Timing: It is conventional wisdom that new presidents need to "hit the ground running" and pursue an aggressive agenda when they enter office. One way to hit the ground running is the "shotgun" approach, which means proposing many programs to Congress at once.
Public Relations: The president uses television, other media, public approval, speeches, and sound bites to try to influence Congress.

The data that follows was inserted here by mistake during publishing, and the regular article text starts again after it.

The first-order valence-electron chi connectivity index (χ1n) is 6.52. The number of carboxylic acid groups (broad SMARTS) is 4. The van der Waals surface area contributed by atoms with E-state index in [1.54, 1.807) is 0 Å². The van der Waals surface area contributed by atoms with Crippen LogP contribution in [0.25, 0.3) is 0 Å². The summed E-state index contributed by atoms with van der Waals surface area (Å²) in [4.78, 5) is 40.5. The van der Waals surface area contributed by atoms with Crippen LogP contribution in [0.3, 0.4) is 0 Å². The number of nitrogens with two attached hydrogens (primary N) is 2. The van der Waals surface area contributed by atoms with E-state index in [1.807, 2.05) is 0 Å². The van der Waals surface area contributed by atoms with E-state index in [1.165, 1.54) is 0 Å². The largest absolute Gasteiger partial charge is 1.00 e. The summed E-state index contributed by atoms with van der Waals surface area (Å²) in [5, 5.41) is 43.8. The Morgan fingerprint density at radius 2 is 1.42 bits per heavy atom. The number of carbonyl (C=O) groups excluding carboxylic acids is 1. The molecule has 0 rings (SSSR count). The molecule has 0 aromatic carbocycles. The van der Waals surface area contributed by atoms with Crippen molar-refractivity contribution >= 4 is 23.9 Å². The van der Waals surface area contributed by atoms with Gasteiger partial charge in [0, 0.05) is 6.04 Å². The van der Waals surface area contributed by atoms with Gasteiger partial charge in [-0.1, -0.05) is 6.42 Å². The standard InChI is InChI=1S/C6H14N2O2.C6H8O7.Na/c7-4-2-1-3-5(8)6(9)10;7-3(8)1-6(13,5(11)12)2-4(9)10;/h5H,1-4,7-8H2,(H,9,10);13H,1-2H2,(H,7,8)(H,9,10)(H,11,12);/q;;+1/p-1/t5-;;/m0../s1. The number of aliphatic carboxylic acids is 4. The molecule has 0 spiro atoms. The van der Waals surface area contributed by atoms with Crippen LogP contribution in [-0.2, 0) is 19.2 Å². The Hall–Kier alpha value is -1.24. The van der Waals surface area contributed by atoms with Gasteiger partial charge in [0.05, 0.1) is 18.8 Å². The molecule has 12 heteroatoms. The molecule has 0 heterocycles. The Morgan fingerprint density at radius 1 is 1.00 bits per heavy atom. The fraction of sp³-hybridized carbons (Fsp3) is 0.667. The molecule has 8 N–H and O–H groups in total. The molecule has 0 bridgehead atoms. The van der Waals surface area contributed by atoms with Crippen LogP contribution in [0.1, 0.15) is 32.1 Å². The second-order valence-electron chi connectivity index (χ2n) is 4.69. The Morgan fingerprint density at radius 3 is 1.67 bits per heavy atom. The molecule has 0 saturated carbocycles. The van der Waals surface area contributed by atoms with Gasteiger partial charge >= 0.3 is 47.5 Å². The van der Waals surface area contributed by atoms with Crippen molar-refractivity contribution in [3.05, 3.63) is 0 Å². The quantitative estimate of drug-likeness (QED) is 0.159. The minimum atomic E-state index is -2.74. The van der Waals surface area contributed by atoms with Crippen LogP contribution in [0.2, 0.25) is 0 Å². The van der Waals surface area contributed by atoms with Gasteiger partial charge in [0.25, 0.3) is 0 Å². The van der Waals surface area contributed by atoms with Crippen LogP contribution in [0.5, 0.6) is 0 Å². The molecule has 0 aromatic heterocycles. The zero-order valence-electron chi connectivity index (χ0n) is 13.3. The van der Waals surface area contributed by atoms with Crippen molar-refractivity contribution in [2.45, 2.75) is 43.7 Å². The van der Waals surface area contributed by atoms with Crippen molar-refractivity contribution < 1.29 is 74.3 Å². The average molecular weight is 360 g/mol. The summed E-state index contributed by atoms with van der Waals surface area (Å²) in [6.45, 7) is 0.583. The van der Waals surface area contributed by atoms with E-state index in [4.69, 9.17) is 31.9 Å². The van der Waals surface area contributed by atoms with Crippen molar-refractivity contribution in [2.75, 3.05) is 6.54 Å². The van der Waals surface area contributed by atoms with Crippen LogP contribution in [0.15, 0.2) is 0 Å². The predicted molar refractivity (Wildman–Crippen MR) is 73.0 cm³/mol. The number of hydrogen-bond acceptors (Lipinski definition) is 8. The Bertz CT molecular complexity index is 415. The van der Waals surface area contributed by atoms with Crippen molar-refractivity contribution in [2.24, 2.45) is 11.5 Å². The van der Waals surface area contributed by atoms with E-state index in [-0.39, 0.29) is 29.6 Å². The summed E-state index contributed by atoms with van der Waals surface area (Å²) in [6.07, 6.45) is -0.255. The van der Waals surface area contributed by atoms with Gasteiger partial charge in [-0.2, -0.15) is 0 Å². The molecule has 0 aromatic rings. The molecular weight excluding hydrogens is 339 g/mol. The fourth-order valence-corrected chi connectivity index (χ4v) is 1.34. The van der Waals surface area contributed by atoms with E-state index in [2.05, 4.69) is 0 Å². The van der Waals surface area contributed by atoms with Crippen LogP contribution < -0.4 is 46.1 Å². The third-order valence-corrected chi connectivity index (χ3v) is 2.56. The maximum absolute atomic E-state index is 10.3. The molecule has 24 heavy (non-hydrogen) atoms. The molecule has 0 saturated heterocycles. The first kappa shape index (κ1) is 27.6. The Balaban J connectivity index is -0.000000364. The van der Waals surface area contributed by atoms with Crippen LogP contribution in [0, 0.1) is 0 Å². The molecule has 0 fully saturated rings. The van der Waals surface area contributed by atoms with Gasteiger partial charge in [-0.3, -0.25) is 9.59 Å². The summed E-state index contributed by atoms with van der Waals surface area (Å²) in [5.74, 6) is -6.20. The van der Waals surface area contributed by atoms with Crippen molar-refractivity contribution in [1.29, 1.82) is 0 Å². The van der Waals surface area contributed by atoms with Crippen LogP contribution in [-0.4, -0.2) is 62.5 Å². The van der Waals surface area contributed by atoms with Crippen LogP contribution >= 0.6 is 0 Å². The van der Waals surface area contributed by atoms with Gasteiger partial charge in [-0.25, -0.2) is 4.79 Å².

The role of the president is to nominate judges and justices. The rationale for this, according to Hamilton, is that a single person is more likely to pick proper people for the jobs than a group because one person uses a single standard, is more impartial, and minimizes "personal attachments." Hamilton argued that having one person make appointments would help avoid choices based on factional interests, compromises, and criteria other than merit and skill. According to Hamilton, the role of the Senate is to give advice and consent to the president's choices. This is a check on possible favoritism of the president to prevent "unfit characters" due to family connection, personal attachment, political popularity, and ideology. The Senate's role is also intended to guard against changing whims and against dramatic changes in the ideological direction of the courts. The Senate is also supposed to guard against corruption. This is a tradition that allows senators of the president's party who are from the state where a federal district court vacancy exists to sponsor or veto candidates he or she likes or dislikes. As an institution, the members of the Senate support this tradition, regardless of party because, eventually, all the senators benefit from it. The tradition allows a single senator an absolute veto power over judicial nominees, and it requires the president to check with senators ahead of time. This tradition makes the process one of senatorial appointment, with the advice and consent of the president, which is the reverse of what the Constitution prescribes. Eastland argues that the president should take an active role in the nomination process of lower-court judges, despite the tradition of senatorial courtesy, to be sure of leaving a mark on the judiciary. Eastland writes approvingly of Reagan's method with lower-court judges, for instance. He notes that Reagan handled senatorial courtesy by having senators provide three to five names per vacancy, which gave him greater discretion and made him more than a mere clerk in the process.